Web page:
Cuomo Leads Nixon by 22 Points in New Poll

Cynthia Nixon, right, talked to Judith Enck, a former federal Environmental Protection Agency official, during a march in Albany this week. A new poll shows that Ms. Nixon has cut into Gov. Andrew M. Cuomo’s early polling lead, but he still maintains a 22-point advantage ahead of the Democratic primary, according to a new survey from Quinnipiac University.

Cynthia Nixon has cut into Gov. Andrew M. Cuomo’s early polling lead, but the two-term incumbent still maintains a dominant position in this year’s Democratic primary, according to a new survey from Quinnipiac University.

Mr. Cuomo leads Ms. Nixon 50 percent to 28 percent, the poll shows.

The governor outpaces the actress and education activist among both men and women, in every region of the state and across every age group. Ms. Nixon fares best with younger voters: Among those under 50 years old, she trails Mr. Cuomo by single digits.

While Quinnipiac has not previously surveyed voters across the state about the race, other earlier polls showed Mr. Cuomo leading Ms. Nixon by more than 30 and 40 percentage points. Mr. Cuomo also led Ms. Nixon in a survey of Democratic New York City voters, 64 to 21, in a Quinnipiac poll in late March.

“We cut Cuomo’s lead IN HALF,” Ms. Nixon’s campaign emailed supporters within minutes of the poll’s release on Wednesday.

There were certainly elements of the poll for both sides to cheer.

For Mr. Cuomo, the survey shows that Democratic voters in the state still crave experience in their governors. A full 75 percent of Democrats said they preferred “experience” to only 17 percent who said they preferred a candidate who is “new to politics.” Ms. Nixon has never held elected office.

Mr. Cuomo’s favorability rating among Democratic voters, meanwhile, is a formidable 71 percent, with only 21 seeing him unfavorably. (Ms. Nixon’s favorability rating among Democrats was 35 percent to 15 percent unfavorable.)

“She’s not a present threat at this stage,” Peter A. Brown, the assistant director of the Quinnipiac poll, said of Ms. Nixon. “But she’s got four months.”

For Ms. Nixon, the survey showed that she has already gained traction among the Democratic base: She leads Mr. Cuomo 49 percent to 31 percent among Democrats who self-identified as “very liberal.” Her challenge: Only one in four Democrats identified themselves as “very liberal” in the poll, versus half who called themselves moderate or conservative.

The poll comes after a frenetic first five weeks of campaigning, as Ms. Nixon has attacked the governor in sharp and personal terms while rolling out some flashy progressive policy proposals, including calling for the legalization of recreational marijuana in New York, and for the state to use 100 percent renewable energy sources by 2050.

Mr. Cuomo has pushed his own progressive record, including raising the minimum wage and creating a paid family leave program, as he has pressed forward on new liberal initiatives, most notably promising to restore voting rights to former felons on parole by simultaneously granting 35,000 pardons.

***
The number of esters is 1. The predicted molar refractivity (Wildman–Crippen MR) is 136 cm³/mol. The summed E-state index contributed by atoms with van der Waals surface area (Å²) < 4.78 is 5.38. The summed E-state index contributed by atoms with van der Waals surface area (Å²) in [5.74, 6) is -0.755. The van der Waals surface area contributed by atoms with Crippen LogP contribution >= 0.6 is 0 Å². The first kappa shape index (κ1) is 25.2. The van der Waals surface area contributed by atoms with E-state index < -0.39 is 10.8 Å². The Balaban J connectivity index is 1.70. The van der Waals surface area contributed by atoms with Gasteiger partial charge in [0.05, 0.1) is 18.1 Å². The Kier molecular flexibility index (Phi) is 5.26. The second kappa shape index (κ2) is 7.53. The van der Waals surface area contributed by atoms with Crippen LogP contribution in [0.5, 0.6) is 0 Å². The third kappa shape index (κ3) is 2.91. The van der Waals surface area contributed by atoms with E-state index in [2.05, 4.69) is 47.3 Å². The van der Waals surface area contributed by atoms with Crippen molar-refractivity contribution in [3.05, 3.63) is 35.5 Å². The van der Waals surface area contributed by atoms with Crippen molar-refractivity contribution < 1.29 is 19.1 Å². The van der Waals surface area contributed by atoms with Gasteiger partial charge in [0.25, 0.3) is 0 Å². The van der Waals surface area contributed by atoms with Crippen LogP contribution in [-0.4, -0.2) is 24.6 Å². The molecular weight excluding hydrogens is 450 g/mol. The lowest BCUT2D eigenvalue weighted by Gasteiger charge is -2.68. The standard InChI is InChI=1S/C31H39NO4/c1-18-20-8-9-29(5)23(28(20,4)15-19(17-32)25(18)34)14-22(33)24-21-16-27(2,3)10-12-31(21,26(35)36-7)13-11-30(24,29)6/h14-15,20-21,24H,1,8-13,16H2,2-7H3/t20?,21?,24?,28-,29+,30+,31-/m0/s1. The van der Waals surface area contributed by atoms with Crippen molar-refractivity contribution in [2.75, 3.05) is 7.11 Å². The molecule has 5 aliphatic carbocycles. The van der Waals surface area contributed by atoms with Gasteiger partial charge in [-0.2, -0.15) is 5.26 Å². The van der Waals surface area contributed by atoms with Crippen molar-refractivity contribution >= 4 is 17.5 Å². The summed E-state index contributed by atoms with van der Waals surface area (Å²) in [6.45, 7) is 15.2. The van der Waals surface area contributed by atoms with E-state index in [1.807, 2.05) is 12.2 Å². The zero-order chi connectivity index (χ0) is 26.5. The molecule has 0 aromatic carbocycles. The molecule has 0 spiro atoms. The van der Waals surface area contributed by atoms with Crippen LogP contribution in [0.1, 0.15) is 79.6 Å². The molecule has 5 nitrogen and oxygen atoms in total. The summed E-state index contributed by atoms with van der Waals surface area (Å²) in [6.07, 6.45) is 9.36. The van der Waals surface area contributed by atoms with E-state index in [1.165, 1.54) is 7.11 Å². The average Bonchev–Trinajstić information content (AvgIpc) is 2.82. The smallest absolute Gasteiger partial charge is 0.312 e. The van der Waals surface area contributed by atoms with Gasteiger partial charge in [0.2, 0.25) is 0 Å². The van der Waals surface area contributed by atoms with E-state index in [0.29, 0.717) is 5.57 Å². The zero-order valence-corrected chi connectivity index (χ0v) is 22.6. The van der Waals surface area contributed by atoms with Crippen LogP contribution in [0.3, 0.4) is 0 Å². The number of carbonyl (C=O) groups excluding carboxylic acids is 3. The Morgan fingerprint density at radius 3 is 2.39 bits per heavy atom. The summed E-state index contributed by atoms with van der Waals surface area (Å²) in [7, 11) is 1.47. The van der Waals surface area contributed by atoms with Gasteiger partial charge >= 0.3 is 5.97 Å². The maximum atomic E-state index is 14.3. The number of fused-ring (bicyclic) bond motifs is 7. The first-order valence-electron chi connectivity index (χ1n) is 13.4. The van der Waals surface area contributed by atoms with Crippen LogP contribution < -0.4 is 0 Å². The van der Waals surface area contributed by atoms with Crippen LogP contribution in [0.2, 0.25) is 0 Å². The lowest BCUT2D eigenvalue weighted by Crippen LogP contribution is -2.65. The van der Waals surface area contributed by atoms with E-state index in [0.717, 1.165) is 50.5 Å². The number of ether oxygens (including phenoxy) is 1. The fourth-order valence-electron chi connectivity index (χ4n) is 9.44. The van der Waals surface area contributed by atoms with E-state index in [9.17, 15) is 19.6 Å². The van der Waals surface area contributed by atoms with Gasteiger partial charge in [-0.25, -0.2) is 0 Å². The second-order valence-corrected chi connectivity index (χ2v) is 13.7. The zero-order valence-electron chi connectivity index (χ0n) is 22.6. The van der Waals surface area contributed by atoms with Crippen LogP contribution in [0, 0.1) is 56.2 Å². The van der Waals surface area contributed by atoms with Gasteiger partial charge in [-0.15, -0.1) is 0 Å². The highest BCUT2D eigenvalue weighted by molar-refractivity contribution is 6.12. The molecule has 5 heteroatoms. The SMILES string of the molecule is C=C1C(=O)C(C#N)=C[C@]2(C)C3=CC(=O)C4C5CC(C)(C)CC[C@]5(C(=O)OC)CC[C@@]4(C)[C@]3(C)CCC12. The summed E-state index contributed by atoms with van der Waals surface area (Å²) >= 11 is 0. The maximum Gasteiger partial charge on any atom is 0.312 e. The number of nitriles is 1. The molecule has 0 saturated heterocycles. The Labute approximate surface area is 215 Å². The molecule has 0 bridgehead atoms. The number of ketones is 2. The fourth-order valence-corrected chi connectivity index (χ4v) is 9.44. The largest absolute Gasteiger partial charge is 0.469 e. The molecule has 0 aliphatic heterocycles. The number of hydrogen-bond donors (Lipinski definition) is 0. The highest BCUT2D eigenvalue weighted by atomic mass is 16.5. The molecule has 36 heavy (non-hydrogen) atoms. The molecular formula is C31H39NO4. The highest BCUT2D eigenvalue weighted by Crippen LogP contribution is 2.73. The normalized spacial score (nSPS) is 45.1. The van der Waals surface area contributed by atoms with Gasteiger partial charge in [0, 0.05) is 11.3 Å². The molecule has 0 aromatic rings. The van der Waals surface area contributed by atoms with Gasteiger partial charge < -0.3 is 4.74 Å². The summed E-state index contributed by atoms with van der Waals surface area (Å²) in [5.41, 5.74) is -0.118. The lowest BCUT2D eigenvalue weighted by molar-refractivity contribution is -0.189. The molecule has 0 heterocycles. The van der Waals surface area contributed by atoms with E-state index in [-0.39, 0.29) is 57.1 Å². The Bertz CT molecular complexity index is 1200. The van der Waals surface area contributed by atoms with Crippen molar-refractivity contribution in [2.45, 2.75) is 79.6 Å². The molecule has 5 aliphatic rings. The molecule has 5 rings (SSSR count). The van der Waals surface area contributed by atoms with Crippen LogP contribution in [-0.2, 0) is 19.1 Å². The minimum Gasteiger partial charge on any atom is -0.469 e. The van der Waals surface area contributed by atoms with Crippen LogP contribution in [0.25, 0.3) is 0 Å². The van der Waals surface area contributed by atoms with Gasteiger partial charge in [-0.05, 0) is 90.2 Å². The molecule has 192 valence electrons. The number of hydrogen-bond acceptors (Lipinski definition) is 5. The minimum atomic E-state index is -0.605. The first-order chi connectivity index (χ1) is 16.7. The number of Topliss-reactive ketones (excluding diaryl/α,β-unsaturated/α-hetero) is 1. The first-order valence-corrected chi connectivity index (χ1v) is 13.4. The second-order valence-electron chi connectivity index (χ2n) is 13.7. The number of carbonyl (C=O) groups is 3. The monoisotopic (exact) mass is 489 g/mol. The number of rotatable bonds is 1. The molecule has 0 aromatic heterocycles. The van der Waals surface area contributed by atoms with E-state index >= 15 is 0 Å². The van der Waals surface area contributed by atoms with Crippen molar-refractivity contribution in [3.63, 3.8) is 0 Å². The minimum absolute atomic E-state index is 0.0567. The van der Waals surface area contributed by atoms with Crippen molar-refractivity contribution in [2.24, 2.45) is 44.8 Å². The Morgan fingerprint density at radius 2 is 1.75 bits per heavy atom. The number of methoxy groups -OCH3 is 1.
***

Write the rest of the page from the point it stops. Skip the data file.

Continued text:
Both campaigns have begun bulking up for the intensifying contest. Ms. Nixon recently brought aboard L. Joy Williams, the president of the Brooklyn N.A.A.C.P., as a senior strategist; Mr. Cuomo hired Lis Smith, a sharp-tongued Democratic operative, to bolster his communications operation.

Ms. Nixon’s campaign team has also undergone a shake-up: Her initial campaign manager, Nicole Aro, a digital strategist, has departed. She was replaced by Hayley Prim, who, like two of Ms. Nixon’s other top strategists, is a veteran of Mayor Bill de Blasio’s 2013 campaign, where she specialized in securing large campaign donations.

Money is another of Mr. Cuomo’s advantages. He entered 2018 with more than $30 million in the bank and he has continued an aggressive fund-raising calendar, including a recent $25,000 per couple dinner at the St. Regis in Midtown Manhattan and a $5,000 private box event at a New York Mets game, hosted by a lobbying firm.

Ms. Nixon has criticized Mr. Cuomo for his reliance on such large donors, pointing out that she has surpassed 10,000 donors to her campaign, 98 percent of whom gave less than $200.

This week, the two sides traded national endorsements as the House minority leader, Nancy Pelosi, appeared at a bill signing with Mr. Cuomo and endorsed him. A progressive activist group, Democracy for America, which says it has more than 100,000 New York members, endorsed Ms. Nixon on Wednesday.

According to the Quinnipiac poll, Mr. Cuomo holds a comfortable lead over the likely Republican nominee, Marcus J. Molinaro, the Dutchess County executive, 57 to 26 percent in the general election.

Even if Ms. Nixon, who won the backing of the Working Families Party, opted to stay in the race as a third-party candidate through November, Mr. Cuomo still leads by a large margin.

In a potential three-way general election, Mr. Cuomo pulls 40 percent support, Mr. Molinaro 23 percent and Ms. Nixon 20 percent.

The live telephone survey of 1,076 New York voters was conducted between April 26 and May 1 and has a margin of error of 3.7 percentage points. The poll of 473 Democrats voters has a margin of error of 5.7 percentage points.

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